The driver yelled to police who were in the area.

Kolalou was arrested in the 7000 block of North Western Avenue in West Rogers Park, where she was found in the tow truck. She is also charged with the aggravated assault of the 24-year-old tow truck driver.

Based on the totality of the evidence, police believe the murder happened in Kolalou's bedroom and the dismemberment took place on the first floor of the Washtenaw Avenue house, Deenihan said. It appears possibly that large butcher knives could have been used to dismember Walker, Deenihan said.

Although Kolalou isn't talking to detectives, Deenihan said they have some idea of what may have sparked the crime. Police said Walker had served Kolalou with notice to leave, or an eviction notice.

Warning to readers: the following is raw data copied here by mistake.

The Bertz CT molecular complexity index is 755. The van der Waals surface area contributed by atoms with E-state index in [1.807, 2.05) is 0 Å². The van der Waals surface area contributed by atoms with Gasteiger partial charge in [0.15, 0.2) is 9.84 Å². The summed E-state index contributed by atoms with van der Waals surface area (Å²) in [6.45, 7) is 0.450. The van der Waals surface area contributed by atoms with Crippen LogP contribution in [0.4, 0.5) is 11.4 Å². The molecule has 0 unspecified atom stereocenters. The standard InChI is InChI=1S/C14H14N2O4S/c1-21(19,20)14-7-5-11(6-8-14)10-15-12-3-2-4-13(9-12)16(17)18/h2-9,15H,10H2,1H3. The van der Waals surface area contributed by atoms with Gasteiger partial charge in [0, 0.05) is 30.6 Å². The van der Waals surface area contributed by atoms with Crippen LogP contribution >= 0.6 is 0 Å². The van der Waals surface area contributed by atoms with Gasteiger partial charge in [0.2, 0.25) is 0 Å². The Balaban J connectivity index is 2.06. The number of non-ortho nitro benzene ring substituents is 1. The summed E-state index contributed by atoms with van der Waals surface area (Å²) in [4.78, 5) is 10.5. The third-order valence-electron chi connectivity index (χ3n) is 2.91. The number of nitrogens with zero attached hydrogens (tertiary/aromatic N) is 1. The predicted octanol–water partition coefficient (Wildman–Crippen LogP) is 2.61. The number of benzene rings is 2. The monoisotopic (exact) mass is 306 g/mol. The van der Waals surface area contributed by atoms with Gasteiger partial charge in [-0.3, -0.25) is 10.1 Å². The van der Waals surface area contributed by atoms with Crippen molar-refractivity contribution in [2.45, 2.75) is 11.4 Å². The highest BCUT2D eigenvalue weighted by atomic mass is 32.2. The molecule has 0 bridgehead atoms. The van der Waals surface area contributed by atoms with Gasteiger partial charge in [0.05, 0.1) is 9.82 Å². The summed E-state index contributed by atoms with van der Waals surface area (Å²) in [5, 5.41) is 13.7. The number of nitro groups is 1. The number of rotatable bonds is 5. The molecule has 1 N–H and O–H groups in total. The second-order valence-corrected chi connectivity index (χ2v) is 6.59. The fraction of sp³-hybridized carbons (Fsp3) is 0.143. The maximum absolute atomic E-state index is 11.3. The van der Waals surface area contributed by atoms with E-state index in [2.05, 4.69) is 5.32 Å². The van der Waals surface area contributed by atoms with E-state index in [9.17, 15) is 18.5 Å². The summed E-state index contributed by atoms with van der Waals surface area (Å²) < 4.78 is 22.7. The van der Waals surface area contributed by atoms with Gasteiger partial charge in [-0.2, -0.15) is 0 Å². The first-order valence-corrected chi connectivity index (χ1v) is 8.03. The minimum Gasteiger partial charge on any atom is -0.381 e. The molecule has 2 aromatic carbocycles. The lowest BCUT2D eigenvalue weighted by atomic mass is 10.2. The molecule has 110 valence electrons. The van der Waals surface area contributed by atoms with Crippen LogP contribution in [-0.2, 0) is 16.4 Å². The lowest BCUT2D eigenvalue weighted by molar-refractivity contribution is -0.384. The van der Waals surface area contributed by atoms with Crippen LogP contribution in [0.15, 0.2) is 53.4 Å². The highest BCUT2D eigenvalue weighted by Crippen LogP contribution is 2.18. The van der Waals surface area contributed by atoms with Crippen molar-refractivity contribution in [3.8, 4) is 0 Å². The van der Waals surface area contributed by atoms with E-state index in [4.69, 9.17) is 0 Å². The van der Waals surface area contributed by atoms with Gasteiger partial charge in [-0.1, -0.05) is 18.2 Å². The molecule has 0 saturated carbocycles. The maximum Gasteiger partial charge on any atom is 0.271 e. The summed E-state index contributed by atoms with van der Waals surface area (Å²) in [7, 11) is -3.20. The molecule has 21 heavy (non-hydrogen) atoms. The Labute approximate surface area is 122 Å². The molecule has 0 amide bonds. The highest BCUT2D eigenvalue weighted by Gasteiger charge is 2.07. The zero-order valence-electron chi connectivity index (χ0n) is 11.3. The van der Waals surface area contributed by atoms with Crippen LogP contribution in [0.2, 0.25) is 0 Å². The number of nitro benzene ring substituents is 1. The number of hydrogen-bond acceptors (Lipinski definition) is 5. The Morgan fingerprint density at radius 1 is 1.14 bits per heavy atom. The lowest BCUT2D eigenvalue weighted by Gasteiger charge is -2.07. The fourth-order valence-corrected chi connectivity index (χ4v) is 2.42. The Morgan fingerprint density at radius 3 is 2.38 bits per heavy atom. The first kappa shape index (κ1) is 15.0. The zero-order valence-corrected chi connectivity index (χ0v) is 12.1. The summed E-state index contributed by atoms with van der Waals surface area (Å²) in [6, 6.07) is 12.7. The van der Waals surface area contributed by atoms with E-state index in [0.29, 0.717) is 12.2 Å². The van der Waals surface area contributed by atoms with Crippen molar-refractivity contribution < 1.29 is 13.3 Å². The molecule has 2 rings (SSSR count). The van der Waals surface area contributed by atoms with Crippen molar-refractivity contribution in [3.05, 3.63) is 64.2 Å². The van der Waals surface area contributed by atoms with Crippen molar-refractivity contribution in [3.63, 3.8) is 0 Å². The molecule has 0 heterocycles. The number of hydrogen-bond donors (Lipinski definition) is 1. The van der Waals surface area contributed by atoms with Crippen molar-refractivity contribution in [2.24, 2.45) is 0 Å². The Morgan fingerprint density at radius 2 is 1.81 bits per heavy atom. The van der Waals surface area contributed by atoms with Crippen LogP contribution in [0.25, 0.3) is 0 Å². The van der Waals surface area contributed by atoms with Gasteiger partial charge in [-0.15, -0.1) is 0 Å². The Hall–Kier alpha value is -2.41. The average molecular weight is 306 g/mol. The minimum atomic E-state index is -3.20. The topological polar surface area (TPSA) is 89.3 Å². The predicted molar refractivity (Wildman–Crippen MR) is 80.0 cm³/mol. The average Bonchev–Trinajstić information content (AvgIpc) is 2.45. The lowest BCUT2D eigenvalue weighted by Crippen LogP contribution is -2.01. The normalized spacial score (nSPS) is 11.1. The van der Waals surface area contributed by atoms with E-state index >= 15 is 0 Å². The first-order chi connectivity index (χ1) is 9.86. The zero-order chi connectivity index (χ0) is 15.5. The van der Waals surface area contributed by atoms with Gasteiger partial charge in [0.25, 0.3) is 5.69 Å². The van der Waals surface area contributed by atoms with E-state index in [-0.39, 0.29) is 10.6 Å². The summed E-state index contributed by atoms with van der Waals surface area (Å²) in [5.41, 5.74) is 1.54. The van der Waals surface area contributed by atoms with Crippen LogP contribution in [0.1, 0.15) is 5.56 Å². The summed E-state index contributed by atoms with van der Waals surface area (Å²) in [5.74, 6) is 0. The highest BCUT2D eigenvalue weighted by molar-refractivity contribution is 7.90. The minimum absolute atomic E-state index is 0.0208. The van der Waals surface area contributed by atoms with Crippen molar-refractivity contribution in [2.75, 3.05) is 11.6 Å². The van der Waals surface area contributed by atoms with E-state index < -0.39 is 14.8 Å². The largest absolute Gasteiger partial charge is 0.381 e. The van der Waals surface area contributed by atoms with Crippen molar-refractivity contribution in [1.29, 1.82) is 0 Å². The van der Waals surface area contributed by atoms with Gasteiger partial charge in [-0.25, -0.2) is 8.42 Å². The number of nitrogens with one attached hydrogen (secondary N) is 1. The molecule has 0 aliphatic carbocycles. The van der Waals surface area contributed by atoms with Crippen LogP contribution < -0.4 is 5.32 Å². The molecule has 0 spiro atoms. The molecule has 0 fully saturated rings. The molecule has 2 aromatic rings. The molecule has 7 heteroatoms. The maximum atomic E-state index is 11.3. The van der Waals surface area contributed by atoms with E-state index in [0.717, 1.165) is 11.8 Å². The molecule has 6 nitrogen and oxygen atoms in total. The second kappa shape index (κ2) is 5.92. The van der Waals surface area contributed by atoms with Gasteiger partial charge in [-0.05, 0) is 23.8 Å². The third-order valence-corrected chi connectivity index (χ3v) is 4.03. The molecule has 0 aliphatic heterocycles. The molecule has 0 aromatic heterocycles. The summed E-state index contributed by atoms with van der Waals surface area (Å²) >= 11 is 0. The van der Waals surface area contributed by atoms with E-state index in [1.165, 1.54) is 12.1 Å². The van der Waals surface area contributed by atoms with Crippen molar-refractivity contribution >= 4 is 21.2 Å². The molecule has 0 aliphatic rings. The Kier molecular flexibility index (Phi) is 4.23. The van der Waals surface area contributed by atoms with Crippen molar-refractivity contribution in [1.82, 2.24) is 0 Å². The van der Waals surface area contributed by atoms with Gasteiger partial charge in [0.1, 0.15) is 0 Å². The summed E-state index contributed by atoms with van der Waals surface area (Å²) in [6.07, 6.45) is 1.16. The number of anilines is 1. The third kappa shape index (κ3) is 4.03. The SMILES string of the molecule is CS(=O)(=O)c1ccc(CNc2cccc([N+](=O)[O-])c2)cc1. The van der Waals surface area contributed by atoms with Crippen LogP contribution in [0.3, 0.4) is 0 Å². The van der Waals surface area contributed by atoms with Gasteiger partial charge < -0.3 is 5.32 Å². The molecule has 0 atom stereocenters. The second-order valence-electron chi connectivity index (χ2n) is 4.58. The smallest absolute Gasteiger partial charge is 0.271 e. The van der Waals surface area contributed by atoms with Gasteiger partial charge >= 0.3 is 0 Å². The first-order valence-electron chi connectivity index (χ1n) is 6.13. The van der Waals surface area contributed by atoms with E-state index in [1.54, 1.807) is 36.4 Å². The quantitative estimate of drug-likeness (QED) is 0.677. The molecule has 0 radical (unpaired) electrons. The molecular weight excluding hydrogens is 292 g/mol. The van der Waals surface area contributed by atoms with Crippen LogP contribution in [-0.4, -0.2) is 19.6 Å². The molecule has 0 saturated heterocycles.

There had been previous 911 calls to the house, and some of them may have been because tenants were afraid of Kolalou, Deenihan said.

Kolalou is charged with one felony count each of first-degree murder and concealing a homicidal death, and one misdemeanor count of aggravated assault with the use of a deadly weapon.

Frances Walker Supplied to CBS 2

Meanwhile Wednesday night, Frances Walker's brother, Arnold, returned to the Arcadia Terrace home where his sister was brutally murdered and dismembered. He spoke with CBS 2's Charlie De Mar.

"She didn't have any enemies," Arnold Walker said. "This is an exceptional circumstance. You're talking about good and evil there."

"I can't imagine a person who would kill another person like that," added Frances' sister-in-law, Maggie Walker.